Well, had I actually written that the article was a ”gigantic conspiracy involving the Merc, Bill and Melinda Gates, MediaNews, AP and me all in cohoots [sic] to discredit Apple,“ as Wolverton described, I would need to retract it.


However, that misplaced photo was not a solitary blemish on an otherwise brilliant stretch of professional reporting on news related to Apple in the Mercury News. What I pointed out–and what remains true–is that MediaNews did buy the Mercury News with a loan from Bill Gates’ foundation, and is in the process of paying back that loan by publishing information without much journalistic or technical integrity.

Specifically, I wrote ”One might think that the San Jose Mercury News, being located in Apple’s backyard, would tend to trumpet the company’s success. One would be wrong… Apple’s corporate proximity to San Jose is trumped by the Mercury News’ need to publish low cost, highly sensational news to make enough money to pay back Bill Gates for the favor of his humanitarian loan.“

No conspiracy theory, just the outlining of a series of inconvenient truths. While I labored through several paragraphs that explained–in perhaps too much detail–why publishing the iPhone photo next to the story was unprofessional, the balance of the article outlined Wolverton’s own career as an Apple naysayer of questionable credibility, a far larger problem than the iPhone photo, even if it had been intentional.

[FAS: 9 – Troy Wolverton, Neil Cavuto, and the Apple Stock Scandal]


A Dvorakian Mind.
Wolverton’s documented, negative position on all things Apple–from Macs to iPods to its retail stores and music business–has managed a near zero accuracy rate that rivals John Dvorak. His reputation across the web on matters related to Apple isn’t something I invented; it’s only something I documented. I drew out a thread of inaccuracy and misrepresentation common to every article he wrote about the iPhone over the last month.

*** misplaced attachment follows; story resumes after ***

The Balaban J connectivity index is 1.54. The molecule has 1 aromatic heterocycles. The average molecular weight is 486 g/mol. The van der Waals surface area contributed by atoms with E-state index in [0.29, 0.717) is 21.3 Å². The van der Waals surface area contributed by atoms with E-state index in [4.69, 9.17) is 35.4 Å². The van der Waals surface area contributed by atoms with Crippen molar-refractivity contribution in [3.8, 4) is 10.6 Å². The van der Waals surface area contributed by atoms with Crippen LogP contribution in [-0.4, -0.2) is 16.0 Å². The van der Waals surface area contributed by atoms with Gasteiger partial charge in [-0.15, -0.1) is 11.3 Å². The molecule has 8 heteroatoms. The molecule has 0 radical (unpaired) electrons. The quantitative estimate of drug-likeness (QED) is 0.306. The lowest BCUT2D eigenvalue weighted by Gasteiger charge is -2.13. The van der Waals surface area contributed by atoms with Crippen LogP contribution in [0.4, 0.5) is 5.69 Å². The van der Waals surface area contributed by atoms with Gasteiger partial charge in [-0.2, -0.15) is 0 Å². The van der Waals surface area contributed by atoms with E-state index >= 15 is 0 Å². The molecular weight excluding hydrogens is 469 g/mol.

I understand mistakes, and I have no reason to beat anyone up over a single error. However, the pattern of spin and misinformation hurling from Wolverton about anything related to Apple is concerning, not because I am weakened from my first encounter with a journalist of anti-Apple fervor, but because Wolverton is also connected the Street, which operates as a sensationalist outlet for seeding false information designed to intentionally manipulate Apple’s stock price for profit.

That’s a serious problem, because unlike that AP iPhone photo that most people have since forgotten about, Wolverton will continue to publish stories about Apple, and without clarification on his association with the Street, his reputation as a journalist–and that of the of the Mercury News for printing his work–is in serious question.

After Wolverton enjoys his vacation, it will be important to find out his side of the story, because so far the only explanation is disconcerting and very unflattering.

10 Fake Apple Scandals: 1 | 2 | 3 | 4 | 5 | 6 | 7 | 8 | 9 | 10